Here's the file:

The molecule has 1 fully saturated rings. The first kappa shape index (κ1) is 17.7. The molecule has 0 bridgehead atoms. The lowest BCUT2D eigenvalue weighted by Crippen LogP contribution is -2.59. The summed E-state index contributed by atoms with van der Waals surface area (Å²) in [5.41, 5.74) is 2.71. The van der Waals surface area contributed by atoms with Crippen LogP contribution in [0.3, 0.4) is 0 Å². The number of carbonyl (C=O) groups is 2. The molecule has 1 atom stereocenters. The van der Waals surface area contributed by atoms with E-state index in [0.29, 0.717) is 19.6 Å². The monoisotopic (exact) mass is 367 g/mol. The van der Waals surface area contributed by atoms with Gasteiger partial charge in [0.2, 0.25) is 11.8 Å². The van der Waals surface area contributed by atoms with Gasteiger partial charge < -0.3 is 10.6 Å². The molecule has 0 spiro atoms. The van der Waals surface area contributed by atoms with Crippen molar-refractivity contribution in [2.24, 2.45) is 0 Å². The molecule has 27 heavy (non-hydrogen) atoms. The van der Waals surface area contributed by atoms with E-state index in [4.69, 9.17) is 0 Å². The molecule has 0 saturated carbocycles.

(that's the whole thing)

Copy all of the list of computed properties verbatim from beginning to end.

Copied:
The molecule has 1 fully saturated rings. The first kappa shape index (κ1) is 17.7. The molecule has 0 bridgehead atoms. The lowest BCUT2D eigenvalue weighted by Crippen LogP contribution is -2.59. The summed E-state index contributed by atoms with van der Waals surface area (Å²) in [5.41, 5.74) is 2.71. The van der Waals surface area contributed by atoms with Crippen LogP contribution in [0.3, 0.4) is 0 Å². The number of carbonyl (C=O) groups is 2. The molecule has 1 atom stereocenters. The van der Waals surface area contributed by atoms with E-state index in [0.29, 0.717) is 19.6 Å². The monoisotopic (exact) mass is 367 g/mol. The van der Waals surface area contributed by atoms with Gasteiger partial charge in [0.2, 0.25) is 11.8 Å². The van der Waals surface area contributed by atoms with Gasteiger partial charge < -0.3 is 10.6 Å². The molecule has 0 spiro atoms. The van der Waals surface area contributed by atoms with Crippen molar-refractivity contribution in [2.24, 2.45) is 0 Å². The molecule has 27 heavy (non-hydrogen) atoms. The van der Waals surface area contributed by atoms with E-state index in [4.69, 9.17) is 0 Å². The molecule has 0 saturated carbocycles.